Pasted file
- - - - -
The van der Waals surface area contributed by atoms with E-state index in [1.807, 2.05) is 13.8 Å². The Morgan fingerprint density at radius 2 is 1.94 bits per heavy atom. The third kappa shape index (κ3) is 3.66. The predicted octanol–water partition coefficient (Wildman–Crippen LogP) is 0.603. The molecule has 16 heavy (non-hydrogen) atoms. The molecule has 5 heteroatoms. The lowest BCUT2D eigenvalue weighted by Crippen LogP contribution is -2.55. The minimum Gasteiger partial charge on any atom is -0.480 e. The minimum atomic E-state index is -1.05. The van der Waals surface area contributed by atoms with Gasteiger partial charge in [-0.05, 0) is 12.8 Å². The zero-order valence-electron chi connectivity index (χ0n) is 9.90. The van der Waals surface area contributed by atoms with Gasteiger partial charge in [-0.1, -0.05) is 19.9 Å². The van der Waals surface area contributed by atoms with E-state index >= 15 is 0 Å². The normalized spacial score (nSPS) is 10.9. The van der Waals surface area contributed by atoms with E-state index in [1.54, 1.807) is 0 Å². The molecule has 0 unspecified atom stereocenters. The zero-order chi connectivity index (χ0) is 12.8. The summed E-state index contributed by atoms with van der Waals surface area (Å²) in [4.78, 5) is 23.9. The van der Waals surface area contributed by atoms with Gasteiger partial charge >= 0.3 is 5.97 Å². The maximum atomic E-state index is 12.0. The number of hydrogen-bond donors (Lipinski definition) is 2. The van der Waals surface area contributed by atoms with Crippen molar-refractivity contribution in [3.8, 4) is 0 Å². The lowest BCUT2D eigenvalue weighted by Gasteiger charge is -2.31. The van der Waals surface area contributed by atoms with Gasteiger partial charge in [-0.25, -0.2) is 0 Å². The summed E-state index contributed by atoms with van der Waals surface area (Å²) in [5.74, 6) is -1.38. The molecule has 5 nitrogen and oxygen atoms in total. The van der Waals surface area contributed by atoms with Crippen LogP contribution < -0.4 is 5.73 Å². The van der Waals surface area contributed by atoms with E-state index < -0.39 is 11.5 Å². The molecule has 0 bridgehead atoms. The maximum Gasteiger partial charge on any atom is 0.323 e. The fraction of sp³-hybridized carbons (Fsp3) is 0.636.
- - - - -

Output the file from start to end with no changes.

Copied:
The van der Waals surface area contributed by atoms with E-state index in [1.807, 2.05) is 13.8 Å². The Morgan fingerprint density at radius 2 is 1.94 bits per heavy atom. The third kappa shape index (κ3) is 3.66. The predicted octanol–water partition coefficient (Wildman–Crippen LogP) is 0.603. The molecule has 16 heavy (non-hydrogen) atoms. The molecule has 5 heteroatoms. The lowest BCUT2D eigenvalue weighted by Crippen LogP contribution is -2.55. The minimum Gasteiger partial charge on any atom is -0.480 e. The minimum atomic E-state index is -1.05. The van der Waals surface area contributed by atoms with Gasteiger partial charge in [-0.05, 0) is 12.8 Å². The zero-order valence-electron chi connectivity index (χ0n) is 9.90. The van der Waals surface area contributed by atoms with Gasteiger partial charge in [-0.1, -0.05) is 19.9 Å². The van der Waals surface area contributed by atoms with E-state index >= 15 is 0 Å². The normalized spacial score (nSPS) is 10.9. The van der Waals surface area contributed by atoms with E-state index in [1.54, 1.807) is 0 Å². The molecule has 0 unspecified atom stereocenters. The zero-order chi connectivity index (χ0) is 12.8. The summed E-state index contributed by atoms with van der Waals surface area (Å²) in [4.78, 5) is 23.9. The van der Waals surface area contributed by atoms with Gasteiger partial charge >= 0.3 is 5.97 Å². The maximum atomic E-state index is 12.0. The number of hydrogen-bond donors (Lipinski definition) is 2. The van der Waals surface area contributed by atoms with Crippen molar-refractivity contribution in [3.8, 4) is 0 Å². The lowest BCUT2D eigenvalue weighted by Gasteiger charge is -2.31. The van der Waals surface area contributed by atoms with Gasteiger partial charge in [-0.25, -0.2) is 0 Å². The summed E-state index contributed by atoms with van der Waals surface area (Å²) in [5.74, 6) is -1.38. The molecule has 5 nitrogen and oxygen atoms in total. The van der Waals surface area contributed by atoms with Crippen LogP contribution < -0.4 is 5.73 Å². The van der Waals surface area contributed by atoms with E-state index < -0.39 is 11.5 Å². The molecule has 0 bridgehead atoms. The maximum Gasteiger partial charge on any atom is 0.323 e. The fraction of sp³-hybridized carbons (Fsp3) is 0.636.